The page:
For many on TSR who may not have worked before they may look at home working as freedom from the man or commute and I agree that as a single person with good internet access the benefits have outweighed the negatives for me but like most things there are real drawbacks to be weighed.
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SHallowvale
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(Original post by Wōden)
I know a fair few people who have grown sick of working from home and would like to go back into the office. I can understand why, working from home erodes any distinction between your work life and your home life, plus the sense that whilst you are on the clock, your company is effectively in control of what you are allowed to do in your own home must feel pretty invasive for some.
I think it depends on the job and what company you work for. We're also in a pandemic and most people aren't able to do much outside their house anyway, so I can understand why the boundary between work life and home life has become blurred for some.
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barnet1471
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There may be some people who will quit or look for other jobs if they cannot ever work in an office, but I suspect they are in a minority. Nationwide building society did a survey and under 10% wanted to be back in an office full time.
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Napp
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Mmm he seems to have a couple of valid points but i doubt many are about to toss their careers in the bin simply due to working from home..
Then again, personally i quite like working in the office. You get to socialise with the colleagues, abuse the canteen coffee machine and, of course, i have my 3 monitors which i dont have at home :lol: Then again, getting up at 6 can suck a ****.
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SHallowvale
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Working from home has been overwhelmingly positive for me. Not needing to commute saves me both money and time. Being home alone means that I can focus on my work without distractions and avoid a lot of unwanted office socialising / banter. Ideally I would work from home full time but I know my company wouldn't allow that. Thankfully I think we will be granted some kind of hybrid arrangement.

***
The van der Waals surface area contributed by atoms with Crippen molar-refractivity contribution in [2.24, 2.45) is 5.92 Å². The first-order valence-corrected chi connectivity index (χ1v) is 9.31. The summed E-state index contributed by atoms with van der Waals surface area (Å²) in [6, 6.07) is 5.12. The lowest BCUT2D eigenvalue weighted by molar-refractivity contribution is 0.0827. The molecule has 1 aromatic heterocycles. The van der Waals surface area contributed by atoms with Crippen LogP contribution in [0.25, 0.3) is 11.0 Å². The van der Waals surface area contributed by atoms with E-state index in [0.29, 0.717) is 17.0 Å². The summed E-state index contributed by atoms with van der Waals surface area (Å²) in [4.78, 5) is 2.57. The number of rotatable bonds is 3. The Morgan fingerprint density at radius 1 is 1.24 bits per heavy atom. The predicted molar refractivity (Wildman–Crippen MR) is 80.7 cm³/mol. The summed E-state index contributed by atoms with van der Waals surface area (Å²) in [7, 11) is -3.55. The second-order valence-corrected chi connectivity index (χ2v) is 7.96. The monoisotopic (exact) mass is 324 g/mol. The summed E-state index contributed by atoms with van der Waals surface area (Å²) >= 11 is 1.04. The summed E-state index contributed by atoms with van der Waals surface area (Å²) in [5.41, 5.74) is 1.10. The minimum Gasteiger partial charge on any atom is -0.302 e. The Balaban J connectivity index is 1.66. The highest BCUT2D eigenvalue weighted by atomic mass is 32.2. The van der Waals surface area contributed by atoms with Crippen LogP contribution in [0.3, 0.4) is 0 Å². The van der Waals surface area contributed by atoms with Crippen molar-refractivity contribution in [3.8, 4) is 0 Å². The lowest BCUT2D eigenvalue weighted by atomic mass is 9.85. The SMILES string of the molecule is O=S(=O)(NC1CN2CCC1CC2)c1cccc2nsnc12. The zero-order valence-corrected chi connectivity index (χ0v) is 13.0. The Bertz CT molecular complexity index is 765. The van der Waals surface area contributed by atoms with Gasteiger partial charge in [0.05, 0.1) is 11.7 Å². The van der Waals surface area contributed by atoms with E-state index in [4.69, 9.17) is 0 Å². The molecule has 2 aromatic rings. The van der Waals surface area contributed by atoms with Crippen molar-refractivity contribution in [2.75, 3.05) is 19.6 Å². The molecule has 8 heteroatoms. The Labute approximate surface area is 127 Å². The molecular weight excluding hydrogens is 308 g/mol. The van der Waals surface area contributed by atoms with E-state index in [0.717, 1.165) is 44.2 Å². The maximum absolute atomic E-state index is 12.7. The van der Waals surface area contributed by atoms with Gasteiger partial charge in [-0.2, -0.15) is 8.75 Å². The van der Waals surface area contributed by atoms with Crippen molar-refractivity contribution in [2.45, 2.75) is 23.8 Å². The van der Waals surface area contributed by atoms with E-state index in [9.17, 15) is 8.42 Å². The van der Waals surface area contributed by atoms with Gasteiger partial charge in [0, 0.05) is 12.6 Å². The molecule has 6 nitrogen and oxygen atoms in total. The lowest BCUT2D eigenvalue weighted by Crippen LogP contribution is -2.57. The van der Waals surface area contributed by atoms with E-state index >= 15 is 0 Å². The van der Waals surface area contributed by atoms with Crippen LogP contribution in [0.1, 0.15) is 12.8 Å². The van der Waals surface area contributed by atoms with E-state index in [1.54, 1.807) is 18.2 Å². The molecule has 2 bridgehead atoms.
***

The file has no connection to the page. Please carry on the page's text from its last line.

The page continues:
I have never had any issue with the blurring of work life and personal life. The moment I have done my required hours I just finish off what I am doing and switch off my laptop.
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(Original post by Napp)
Mmm he seems to have a couple of valid points but i doubt many are about to toss their careers in the bin simply due to working from home..
Then again, personally i quite like working in the office. You get to socialise with the colleagues, abuse the canteen coffee machine and, of course, i have my 3 monitors which i dont have at home :lol: Then again, getting up at 6 can suck a ****.
I think having what some people call a hybrid working solution is the best one. A day or two in the office enables you to have the social aspect, the work things that are good when done face to face (doorstepping those who otherwise never respond, for example), without having the expense and time of travelling every day. You need to have the right equipment at home though and a degree of peace and quiet when at home. So for some people being in an office all the week is the best option.
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Joleee
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they won't quit because it's better to have a salary than to live on benefits; like you can't even compare the two. how does one afford their ordinary rent (which contractually can't get out of) or mortgage (which contractually can't get out of) when your income has probs been reduced to less than half of what you'd ordinarily make if you lived on benefits - while you still have the usual contractual bills to pay - and while nobody is hiring atm cuz we're in an economic collapse and it's hard/costly/impossible for employers to train new staff via zoom meeting. it's like the Chancellor is completely disconnected to the average working person's experience and financial spreadsheet.
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Blended working is surely ideal for most people - 2/3 days a week at home and 2/3 days in the office
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(Original post by Joleee)
they won't quit because it's better to have a salary than to live on benefits; like you can't even compare the two. how does one afford their ordinary rent (which contractually can't get out of) or mortgage (which contractually can't get out of) when your income has probs been reduced to less than half of what you'd ordinarily make if you lived on benefits - while you still have the usual contractual bills to pay - and while nobody is hiring atm cuz we're in an economic collapse and it's hard/costly/impossible for employers to train new staff via zoom meeting. it's like the Chancellor is completely disconnected to the average working person's experience and financial spreadsheet.
Totally agree about the lack of understanding of the average person's experiences and finances. The whole response to the pandemic also showed a lack of understanding of business.